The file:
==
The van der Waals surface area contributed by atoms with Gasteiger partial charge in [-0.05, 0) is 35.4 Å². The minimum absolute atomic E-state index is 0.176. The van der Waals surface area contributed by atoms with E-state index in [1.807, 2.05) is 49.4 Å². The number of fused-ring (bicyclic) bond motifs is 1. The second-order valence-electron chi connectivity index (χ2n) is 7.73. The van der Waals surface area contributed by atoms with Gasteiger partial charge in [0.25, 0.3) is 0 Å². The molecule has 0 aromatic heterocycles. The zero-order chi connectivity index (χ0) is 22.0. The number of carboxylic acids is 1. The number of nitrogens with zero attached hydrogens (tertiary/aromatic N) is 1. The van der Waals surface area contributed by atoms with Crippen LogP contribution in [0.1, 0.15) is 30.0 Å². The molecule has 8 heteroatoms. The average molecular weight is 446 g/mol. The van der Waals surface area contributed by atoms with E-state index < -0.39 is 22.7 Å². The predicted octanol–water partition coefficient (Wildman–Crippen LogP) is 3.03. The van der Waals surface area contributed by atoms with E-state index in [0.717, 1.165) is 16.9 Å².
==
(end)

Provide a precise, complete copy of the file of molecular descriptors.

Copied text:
The van der Waals surface area contributed by atoms with Gasteiger partial charge in [-0.05, 0) is 35.4 Å². The minimum absolute atomic E-state index is 0.176. The van der Waals surface area contributed by atoms with E-state index in [1.807, 2.05) is 49.4 Å². The number of fused-ring (bicyclic) bond motifs is 1. The second-order valence-electron chi connectivity index (χ2n) is 7.73. The van der Waals surface area contributed by atoms with Gasteiger partial charge in [0.25, 0.3) is 0 Å². The molecule has 0 aromatic heterocycles. The zero-order chi connectivity index (χ0) is 22.0. The number of carboxylic acids is 1. The number of nitrogens with zero attached hydrogens (tertiary/aromatic N) is 1. The van der Waals surface area contributed by atoms with Crippen LogP contribution in [0.1, 0.15) is 30.0 Å². The molecule has 8 heteroatoms. The average molecular weight is 446 g/mol. The van der Waals surface area contributed by atoms with E-state index < -0.39 is 22.7 Å². The predicted octanol–water partition coefficient (Wildman–Crippen LogP) is 3.03. The van der Waals surface area contributed by atoms with E-state index in [0.717, 1.165) is 16.9 Å².